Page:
Fig. 2
figure2

Postulated inter-related pathophysiologic mechanisms for the development of hydrops fetalis and neonatal abdominal compartment syndrome in a patient with massive congenital intra-abdominal tumor

In summary, the report highlighted the clinical features, course, and management of a case of gastric teratoma associated with hydrops fetalis and neonatal ACS. The characterization, differential diagnoses, and management approaches for these conditions were discussed. The underlying relationships, by way of a pathophysiologic continuum, was postulated. The early recognition of such an association can enable appropriate expectant management, including emergent decompression laparotomy, of similarly affected neonates.

Availability of data and materials

Data sharing is not applicable to this article as no datasets were generated or analysed during the current study.

Abbreviations

ACS:

Abdominal compartment syndrome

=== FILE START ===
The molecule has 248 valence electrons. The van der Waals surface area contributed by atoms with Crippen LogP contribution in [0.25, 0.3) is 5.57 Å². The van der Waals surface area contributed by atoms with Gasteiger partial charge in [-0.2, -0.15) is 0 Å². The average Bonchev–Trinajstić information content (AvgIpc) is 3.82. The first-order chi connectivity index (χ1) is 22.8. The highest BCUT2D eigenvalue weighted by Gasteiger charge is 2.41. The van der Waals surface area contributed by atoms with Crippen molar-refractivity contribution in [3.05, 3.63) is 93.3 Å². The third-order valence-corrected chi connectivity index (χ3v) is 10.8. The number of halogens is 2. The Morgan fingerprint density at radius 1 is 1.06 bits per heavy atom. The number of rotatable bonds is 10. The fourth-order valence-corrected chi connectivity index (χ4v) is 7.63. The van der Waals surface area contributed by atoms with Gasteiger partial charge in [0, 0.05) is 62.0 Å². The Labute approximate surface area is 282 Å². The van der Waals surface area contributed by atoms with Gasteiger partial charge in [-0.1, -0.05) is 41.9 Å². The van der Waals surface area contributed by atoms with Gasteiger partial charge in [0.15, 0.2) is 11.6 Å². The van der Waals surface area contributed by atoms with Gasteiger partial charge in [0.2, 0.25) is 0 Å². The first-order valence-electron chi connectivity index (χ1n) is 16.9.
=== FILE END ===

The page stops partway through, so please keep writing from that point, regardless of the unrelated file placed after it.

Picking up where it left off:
AFP:

Alpha fetoprotein

IAH:

Intra-Abdominal hypertension

IVP:

Intra-vesical pressure

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Acknowledgments

The authors are grateful to Drs. Bea Natividad Gulmatico and Karen Cybelle Sotalbo, who provided the histopathologic inputs for the case, as well as to the two peer reviewers, for their invaluable assistance in improving the submitted manuscript.

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There was no funding source for this report.

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AC conceptualized the report and drafted, reviewed and revised the manuscript. LD, EU, GT and CE provided specific details related to the case, as well as reviewed and revised the manuscript. All the authors have read and approved the final manuscript as submitted and agree to be accountable for all aspects of the work.

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Correspondence to Leona Bettina P. Dungca.

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Caballes, A.B., Dungca, L.B.P., Uy, M.E.V. et al. Hydrops fetalis and neonatal abdominal compartment syndrome continuum from immature gastric teratoma: a case report. BMC Pediatr 20, 186 (2020). https://doi.org/10.1186/s12887-020-02090-0

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Keywords

  • Abdominal compartment syndrome
  • Hydrops fetalis
  • Teratoma
  • Case report